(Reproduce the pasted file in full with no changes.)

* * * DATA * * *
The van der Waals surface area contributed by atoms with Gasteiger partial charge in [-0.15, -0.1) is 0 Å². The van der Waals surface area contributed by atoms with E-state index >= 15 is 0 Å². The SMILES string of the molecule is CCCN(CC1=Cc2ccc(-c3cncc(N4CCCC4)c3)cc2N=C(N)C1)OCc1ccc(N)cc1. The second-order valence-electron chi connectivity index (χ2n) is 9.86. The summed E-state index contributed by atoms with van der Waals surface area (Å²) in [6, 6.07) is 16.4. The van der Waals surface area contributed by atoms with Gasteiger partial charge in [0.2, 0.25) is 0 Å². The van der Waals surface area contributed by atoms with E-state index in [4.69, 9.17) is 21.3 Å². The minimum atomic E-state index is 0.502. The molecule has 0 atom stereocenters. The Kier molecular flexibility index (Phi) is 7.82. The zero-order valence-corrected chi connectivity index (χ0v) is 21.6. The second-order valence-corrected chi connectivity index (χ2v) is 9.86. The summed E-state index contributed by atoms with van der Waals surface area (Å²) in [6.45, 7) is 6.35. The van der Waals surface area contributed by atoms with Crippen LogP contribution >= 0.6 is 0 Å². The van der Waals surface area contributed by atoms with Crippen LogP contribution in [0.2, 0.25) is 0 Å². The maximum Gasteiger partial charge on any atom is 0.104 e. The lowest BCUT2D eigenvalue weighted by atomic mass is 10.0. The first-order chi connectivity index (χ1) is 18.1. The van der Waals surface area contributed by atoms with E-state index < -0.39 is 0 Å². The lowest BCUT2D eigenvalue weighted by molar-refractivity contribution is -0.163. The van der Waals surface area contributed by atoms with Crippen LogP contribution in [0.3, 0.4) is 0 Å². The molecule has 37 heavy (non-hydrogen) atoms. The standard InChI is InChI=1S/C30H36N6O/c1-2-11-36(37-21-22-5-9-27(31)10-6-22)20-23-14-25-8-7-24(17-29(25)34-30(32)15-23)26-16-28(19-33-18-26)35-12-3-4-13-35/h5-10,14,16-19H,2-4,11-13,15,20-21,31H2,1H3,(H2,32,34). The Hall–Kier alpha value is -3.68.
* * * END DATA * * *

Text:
The van der Waals surface area contributed by atoms with Gasteiger partial charge in [-0.15, -0.1) is 0 Å². The van der Waals surface area contributed by atoms with E-state index >= 15 is 0 Å². The SMILES string of the molecule is CCCN(CC1=Cc2ccc(-c3cncc(N4CCCC4)c3)cc2N=C(N)C1)OCc1ccc(N)cc1. The second-order valence-electron chi connectivity index (χ2n) is 9.86. The summed E-state index contributed by atoms with van der Waals surface area (Å²) in [6, 6.07) is 16.4. The van der Waals surface area contributed by atoms with Gasteiger partial charge in [0.2, 0.25) is 0 Å². The van der Waals surface area contributed by atoms with E-state index in [4.69, 9.17) is 21.3 Å². The minimum atomic E-state index is 0.502. The molecule has 0 atom stereocenters. The Kier molecular flexibility index (Phi) is 7.82. The zero-order valence-corrected chi connectivity index (χ0v) is 21.6. The second-order valence-corrected chi connectivity index (χ2v) is 9.86. The summed E-state index contributed by atoms with van der Waals surface area (Å²) in [6.45, 7) is 6.35. The van der Waals surface area contributed by atoms with Crippen LogP contribution >= 0.6 is 0 Å². The van der Waals surface area contributed by atoms with Crippen LogP contribution in [0.2, 0.25) is 0 Å². The maximum Gasteiger partial charge on any atom is 0.104 e. The lowest BCUT2D eigenvalue weighted by atomic mass is 10.0. The first-order chi connectivity index (χ1) is 18.1. The van der Waals surface area contributed by atoms with E-state index < -0.39 is 0 Å². The lowest BCUT2D eigenvalue weighted by molar-refractivity contribution is -0.163. The van der Waals surface area contributed by atoms with Crippen LogP contribution in [0.3, 0.4) is 0 Å². The molecule has 37 heavy (non-hydrogen) atoms. The standard InChI is InChI=1S/C30H36N6O/c1-2-11-36(37-21-22-5-9-27(31)10-6-22)20-23-14-25-8-7-24(17-29(25)34-30(32)15-23)26-16-28(19-33-18-26)35-12-3-4-13-35/h5-10,14,16-19H,2-4,11-13,15,20-21,31H2,1H3,(H2,32,34). The Hall–Kier alpha value is -3.68.